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Rx Handbook



Hi. I'm looking for any recommendations or critiques for quick reference books on psychiatric drugs.
Two I have heard about are 1) Stahl's Prescriber Guide and 2) Clinical Handbook of Psychotropic Drugs.
Any one have any other suggestions or preferences.
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10+ Year Member
Jun 19, 2009
  1. Attending Physician


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5+ Year Member
Nov 14, 2015
Stahl plus uptodate, then epocrates occasionally to see pill pictures. If you have uptodate access, you can get an app on your phone that works very quickly, better than epocrates in my experience, with more details about side effects (percentages), and if you look at the uptodate pricing tab you can see what size pills are available (did you know buspirone does not come in a 20 mg tablet?)


Full Member
Oct 31, 2019
  1. Attending Physician
I'm not a big fan of Stahl's--I think he makes too many assertions based on anecdotal experience without a clear evidence base. I don't think I'm the first to point this out.

I wanted to like Maudsley's, but it reads like novel and I find it less useful as a reference.

I've recently become a big fan of The Carlat Report and associated resources. Carlat's "Medication Fact Book for Psychiatric Practice" is really excellent. It has a nice one-page summary for each med, lots of useful tables, quick one-page primers on how to manage common side effects, appendix tables for pregnancy and lactation. I have the 4th edition but I think the 5th edition was just released this year.
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Full Member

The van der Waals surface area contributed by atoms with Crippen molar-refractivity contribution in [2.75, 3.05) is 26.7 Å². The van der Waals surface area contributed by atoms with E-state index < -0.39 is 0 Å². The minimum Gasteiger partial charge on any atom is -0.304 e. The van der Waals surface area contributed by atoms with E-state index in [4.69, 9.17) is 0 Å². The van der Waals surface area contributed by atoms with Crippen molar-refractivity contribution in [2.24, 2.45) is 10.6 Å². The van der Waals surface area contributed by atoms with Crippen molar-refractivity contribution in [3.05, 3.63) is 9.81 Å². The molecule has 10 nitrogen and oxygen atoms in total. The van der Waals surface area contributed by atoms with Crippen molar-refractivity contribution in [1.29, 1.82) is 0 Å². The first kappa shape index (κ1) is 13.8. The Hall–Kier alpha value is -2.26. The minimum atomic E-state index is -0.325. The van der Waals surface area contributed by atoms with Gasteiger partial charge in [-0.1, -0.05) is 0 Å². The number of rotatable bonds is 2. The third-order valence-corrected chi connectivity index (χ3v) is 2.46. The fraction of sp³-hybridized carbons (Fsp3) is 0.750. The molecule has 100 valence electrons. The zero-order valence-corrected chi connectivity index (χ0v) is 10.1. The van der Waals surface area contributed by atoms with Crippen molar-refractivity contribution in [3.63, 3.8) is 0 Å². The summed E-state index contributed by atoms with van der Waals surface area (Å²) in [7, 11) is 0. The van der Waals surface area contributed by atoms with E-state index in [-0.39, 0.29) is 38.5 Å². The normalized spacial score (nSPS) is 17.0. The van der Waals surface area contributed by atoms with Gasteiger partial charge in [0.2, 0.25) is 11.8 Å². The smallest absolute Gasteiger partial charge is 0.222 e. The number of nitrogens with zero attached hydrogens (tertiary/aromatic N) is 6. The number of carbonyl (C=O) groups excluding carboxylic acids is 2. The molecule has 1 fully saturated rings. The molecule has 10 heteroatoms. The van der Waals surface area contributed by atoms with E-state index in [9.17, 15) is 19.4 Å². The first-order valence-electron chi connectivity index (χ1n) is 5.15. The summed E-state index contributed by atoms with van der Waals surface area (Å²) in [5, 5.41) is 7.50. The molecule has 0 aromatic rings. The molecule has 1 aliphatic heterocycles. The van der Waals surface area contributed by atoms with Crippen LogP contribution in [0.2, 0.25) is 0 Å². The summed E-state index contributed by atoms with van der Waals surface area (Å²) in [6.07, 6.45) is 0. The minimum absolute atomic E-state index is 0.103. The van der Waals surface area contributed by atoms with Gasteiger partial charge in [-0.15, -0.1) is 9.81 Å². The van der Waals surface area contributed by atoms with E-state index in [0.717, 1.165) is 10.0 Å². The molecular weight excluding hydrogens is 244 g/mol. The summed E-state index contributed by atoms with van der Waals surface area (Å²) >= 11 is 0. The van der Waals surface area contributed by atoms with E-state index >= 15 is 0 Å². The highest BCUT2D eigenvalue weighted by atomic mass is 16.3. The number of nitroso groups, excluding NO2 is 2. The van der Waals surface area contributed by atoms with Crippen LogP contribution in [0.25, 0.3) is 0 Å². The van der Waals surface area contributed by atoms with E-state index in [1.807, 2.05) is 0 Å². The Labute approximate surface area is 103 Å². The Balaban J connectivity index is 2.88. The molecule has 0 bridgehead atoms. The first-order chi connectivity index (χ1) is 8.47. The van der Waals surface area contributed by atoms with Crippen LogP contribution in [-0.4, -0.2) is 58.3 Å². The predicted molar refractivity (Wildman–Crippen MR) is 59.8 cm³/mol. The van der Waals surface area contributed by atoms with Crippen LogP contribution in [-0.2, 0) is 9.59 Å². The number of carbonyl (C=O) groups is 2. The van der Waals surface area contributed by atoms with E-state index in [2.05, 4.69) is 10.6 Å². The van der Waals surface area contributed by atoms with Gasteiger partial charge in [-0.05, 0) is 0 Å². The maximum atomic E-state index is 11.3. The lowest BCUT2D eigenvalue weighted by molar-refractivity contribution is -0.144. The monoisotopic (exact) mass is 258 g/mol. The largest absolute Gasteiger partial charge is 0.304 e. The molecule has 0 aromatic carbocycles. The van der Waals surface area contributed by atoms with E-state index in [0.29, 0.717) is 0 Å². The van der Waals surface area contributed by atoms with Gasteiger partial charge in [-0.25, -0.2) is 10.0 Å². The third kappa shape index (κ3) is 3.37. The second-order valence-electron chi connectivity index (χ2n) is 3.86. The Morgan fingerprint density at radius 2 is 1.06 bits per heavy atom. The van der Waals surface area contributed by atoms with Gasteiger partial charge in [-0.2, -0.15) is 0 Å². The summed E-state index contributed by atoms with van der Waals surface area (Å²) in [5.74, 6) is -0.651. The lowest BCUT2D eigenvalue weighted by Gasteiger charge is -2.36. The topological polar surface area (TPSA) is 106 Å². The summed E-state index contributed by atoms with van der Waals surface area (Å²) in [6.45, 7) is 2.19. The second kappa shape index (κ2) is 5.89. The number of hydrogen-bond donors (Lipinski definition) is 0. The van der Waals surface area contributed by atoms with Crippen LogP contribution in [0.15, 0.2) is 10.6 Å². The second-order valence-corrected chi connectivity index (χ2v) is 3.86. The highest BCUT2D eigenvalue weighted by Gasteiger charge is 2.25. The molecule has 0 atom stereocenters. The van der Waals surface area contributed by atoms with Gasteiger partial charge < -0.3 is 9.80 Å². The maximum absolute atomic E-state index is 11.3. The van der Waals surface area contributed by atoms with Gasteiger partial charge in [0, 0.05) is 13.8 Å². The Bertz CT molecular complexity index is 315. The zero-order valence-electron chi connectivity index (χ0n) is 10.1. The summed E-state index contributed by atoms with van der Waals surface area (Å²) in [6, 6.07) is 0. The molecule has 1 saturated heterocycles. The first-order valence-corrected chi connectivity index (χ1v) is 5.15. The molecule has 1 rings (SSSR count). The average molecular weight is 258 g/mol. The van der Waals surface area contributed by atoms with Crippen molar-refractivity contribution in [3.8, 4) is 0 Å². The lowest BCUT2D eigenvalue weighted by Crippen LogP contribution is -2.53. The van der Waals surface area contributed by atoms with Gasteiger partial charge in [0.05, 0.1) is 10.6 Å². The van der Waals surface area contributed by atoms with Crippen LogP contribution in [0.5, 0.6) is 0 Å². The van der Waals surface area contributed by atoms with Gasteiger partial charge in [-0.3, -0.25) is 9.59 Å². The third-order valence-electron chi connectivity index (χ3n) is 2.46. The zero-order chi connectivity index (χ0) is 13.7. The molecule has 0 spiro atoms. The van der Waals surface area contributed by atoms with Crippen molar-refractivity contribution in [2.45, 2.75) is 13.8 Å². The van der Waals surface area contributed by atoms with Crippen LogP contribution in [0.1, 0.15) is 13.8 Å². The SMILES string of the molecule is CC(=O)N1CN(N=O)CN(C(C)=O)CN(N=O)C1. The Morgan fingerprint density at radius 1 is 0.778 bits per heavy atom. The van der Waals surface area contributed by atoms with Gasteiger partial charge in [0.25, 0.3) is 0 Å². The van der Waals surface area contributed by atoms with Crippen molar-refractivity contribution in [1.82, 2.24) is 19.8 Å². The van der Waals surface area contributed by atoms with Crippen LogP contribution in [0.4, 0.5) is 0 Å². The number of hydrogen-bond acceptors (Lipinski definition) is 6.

Apr 22, 2020
  1. Attending Physician
Stahls is slightly useful to have on your desk in residency or in private practice for quick reference to dosing. After a while you learn those things and it becomes pointless. GoodRx is good for learning what dosages something comes in too (this is more for PGY-1 or 2). Also like half of the drugs are not really psych drugs in that book. And I'm not trying to put him down at all, but I'm pretty sure he hasn't actually seen any patients since 1985. That's a long time to be out of actual clinical practice. I might be wrong about this but it's what I've heard and his wikipedia page kind of backs that up. I feel like 90% of each drug section is useless and he attributes what I call a lot of 'magical properties' to every drug. You'd read his book and think every drug is a miracle cure.

Maudsley is okay but it's more oriented towards the EU. Some of the drugs aren't in the US.

In residency, I bought the 'APA Textbook of Psychopharmacology' 5th edition. I might be a little off on the name. The cover was a bunch of green-stained neurons I think. I read it cover to cover twice and aside from useful historical perspective it wasn't that helpful. Some of the recommendations in the MAOI chapter are wrong and life threatening. It said to give nifedipine in MAOI hypertensive crisis. This has been discouraged since like the 90s because of risk of blindness and stroke.

I really only use Stahl's (well, it's on my desk at my office) and UpToDate on a regular basis for my practice. Other books are more for my education and less for day to day prescribing info. UpToDate also has the very useful lexicomp drug interaction tool. Very useful for new patients on weird non-psych drugs.
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